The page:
The Swiss were anciently called Helvetti; and being subdued by the Romans, they continued in subjection to that power till the empire declined, when they became a part of the kingdom of Burgundy. After that they fell under the dominion of the Franks, then of the Germans; but being oppressed by the latter, they threw off the yoke, and erected several states and republics, which, at the treaty of Westphalia in 1648, were recognized as free and independent. The cantons of Switz, Uri, and Underwalden, having as early as the year 1308, entered into a confederacy in the canton of Switz, and having also obtained their first victory, in 1315, over Leopold archduke of Austria in the same canton, its name was given to the whole confederacy, which it still retains. The other cantons successively acceded to this association, but some of them not until upwards of 100 years after. With respect to the government and constitution of these cantons, some of them are aristocracies and some democracies. In the former, both the legislative and executive power is lodged in the burghers or citizens of the capital of each canton; and of these there are seven, viz. Zurich, Berne, Basil, Friburg, Soleure, and Schaffhausen; an account of the most important of which may be seen under their respective names. In the others, the legislative power is lodged in the whole body of the people; and every male above 16, whether master or servant, has a vote in making laws and in the choice of magistrates. For what concerns the whole Helvetic body, there are diets ordinary and extraordinary: the former are held annually, and the others upon particular emergencies; and both are summoned by the city of Zurich, which appoints the time and place of their meetings. Besides the general diets since the Reformation, there have been particular diets of the two religions, at which all public affairs of consequence that regard the two parties are treated separately; for though a sense of their common interest obliges them to study to maintain the league and union, yet it is certain, that the mutual confidence between the cantons is in some measure lost through the zeal of each party for their particular opinions, especially of the Roman Catholics. The annual general diets are held always at Frauenfeld or Baden, principally to regulate the affairs of the common bailiages. Lucern takes the lead of the Roman Catholic cantons, being the most powerful of that denomination; but Zurich, though less powerful than that of Berne, takes the precedence of all the other cantons, both Protestant and Popish. These cantons do not make one commonwealth, but are so many independent states, united together by strict alliances for their mutual defence. The extraordinary diets or congresses are held at Aldorf. Each canton usually deputes two envoys both to the ordinary and extraordinary, to which also the abbot and the town of St Gall, and the town of Biel, send representatives as allies. To the 13 cantons belong in common 21 bailiages, two towns, and two lordships. The allies, or incorporated places as they are called, are the abbot and town of St Gall, the three Grison leagues, the republic of the Valais, the towns of Mahlhausen and Biel, the principality of Nuremberg or Neufchatel, Geneva, and the bishop of Basil. Of these the abbot and town of St Gall, and the town of Biel, are regarded as members of the Helvetic body, but the rest only as allies.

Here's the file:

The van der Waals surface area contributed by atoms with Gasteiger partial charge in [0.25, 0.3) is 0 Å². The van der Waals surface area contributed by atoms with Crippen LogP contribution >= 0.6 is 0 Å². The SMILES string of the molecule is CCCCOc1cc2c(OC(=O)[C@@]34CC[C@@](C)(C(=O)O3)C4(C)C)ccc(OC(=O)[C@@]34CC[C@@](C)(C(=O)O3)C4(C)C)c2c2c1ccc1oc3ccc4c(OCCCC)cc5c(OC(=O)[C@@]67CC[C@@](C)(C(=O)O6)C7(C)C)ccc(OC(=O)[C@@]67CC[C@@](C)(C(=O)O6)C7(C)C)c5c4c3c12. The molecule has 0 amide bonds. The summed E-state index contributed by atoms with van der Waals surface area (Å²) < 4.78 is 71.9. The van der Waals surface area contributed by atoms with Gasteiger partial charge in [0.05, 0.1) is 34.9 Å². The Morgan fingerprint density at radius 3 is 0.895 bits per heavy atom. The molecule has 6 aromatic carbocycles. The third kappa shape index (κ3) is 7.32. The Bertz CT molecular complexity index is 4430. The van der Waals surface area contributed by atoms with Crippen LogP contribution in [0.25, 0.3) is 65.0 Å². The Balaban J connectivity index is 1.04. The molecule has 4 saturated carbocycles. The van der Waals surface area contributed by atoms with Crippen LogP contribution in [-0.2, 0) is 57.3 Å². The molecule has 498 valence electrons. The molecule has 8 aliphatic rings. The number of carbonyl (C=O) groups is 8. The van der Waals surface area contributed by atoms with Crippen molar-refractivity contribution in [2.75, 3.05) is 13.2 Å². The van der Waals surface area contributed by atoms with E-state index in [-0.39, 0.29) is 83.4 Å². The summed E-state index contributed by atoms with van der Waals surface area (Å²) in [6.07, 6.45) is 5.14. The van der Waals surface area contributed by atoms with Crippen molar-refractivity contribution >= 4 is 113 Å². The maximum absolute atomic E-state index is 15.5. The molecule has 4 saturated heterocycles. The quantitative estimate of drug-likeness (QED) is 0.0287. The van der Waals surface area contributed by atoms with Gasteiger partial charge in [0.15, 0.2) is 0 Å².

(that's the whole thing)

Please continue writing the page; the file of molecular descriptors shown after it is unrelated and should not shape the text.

As to the air, foil, and produce of Switzerland, that part of the canton of Berne to the east of the lake of Geneva, together with the cantons of Uri, Switz, Underwalden, Glaris, Appenzel, and part of the canton of Lucern, consist of stupendous mountains, whose tops are said to be from 9000 to 12,000 feet above the level of the sea, consisting of craggy inaccessible rocks, of which some are quite bare, while others are always covered with ice and snow. Among the mountains are many excellent medicinal and other springs, cold and warm baths, water-falls, craggy precipices, deep narrow valleys, and caverns. They yield also a great variety of herbs, thickets, and bushes, in the upper parts; and in the lower, richer pastures and woods. The highest are those in the canton of Uri. Many of the valleys are covered with lakes, or watered by brooks and rivers. In some of them are towns, villages, woods, vineyards, and corn lands. Both on the mountains and in the valleys the air is extremely cold in winter; but in summer it is very pleasant, cool, and refreshing on the former, but excessively hot in the latter. Sometimes it is winter on the north side of a mountain when it is summer on the other; nay, flowers may be gathered sometimes with one hand, and snow with the other. Prodigious masses of ice and snow often fall from them in winter, and do a great deal of damage (see GLACIER); and most of the streams and rivers take their rise from thawing of the ice and snow on their sides and tops. From the rising or descending of the clouds, with which they are commonly enveloped, the inhabitants can, for the most part, pretty exactly foretel the changes of the weather; so that they serve them instead of weather-glasses. The other and lower parts of Switzerland are very pleasant and fertile, being diversified with vineyards, corn-fields, meadows, and pasture-grounds. The mountains in these are but mole-hills in comparison of the others: there is neither snow nor ice on them in summer; and they frequently afford not only good pasturage, but arable ground. Many petrifications are found both among these and the others, with a variety of fossils. The sands of the rivers yield gold-dust, particularly those of the Rhine, the Emmet, and the Aar, the Reuss, the Arve, and the Inn. The metals of this country being generally found to be brittle, the only mines that are worked are a few iron ones. In the lower parts of Switzerland they sow rye, oats, barley, spelt, flax, and hemp. Wines of various sorts are also produced in some of them, with a variety of fruits. Of wood for fuel and other uses there is generally plenty; in some places, however, they are obliged to burn sheeps dung, and in others a kind of heath and small shrubs. In the valleys they cultivate saffron with success. The Switzers derive their principal subsistence from their flocks and herds of cattle, which in summer graze upon the mountains. Their cheese is much esteemed, especially that of Berne and Griers in the canton of Friburg. Great numbers of horses are also bred here, and brought up for the French cavalry. Besides the above mentioned rivers, the Rhone and the Tesin have their sources in this country. The lakes are very numerous; but the chief are those of Geneva, Neufchatel, Biel, Zurich, Thun, Brien, Constance, and Lucern. Both rivers and lakes abound with fish, and afford a cheap water-carriage. Switzerland is not so populous as many other countries in Europe; and the Popish cantons less so than the Protestant. The total number of the inhabitants is computed at two millions.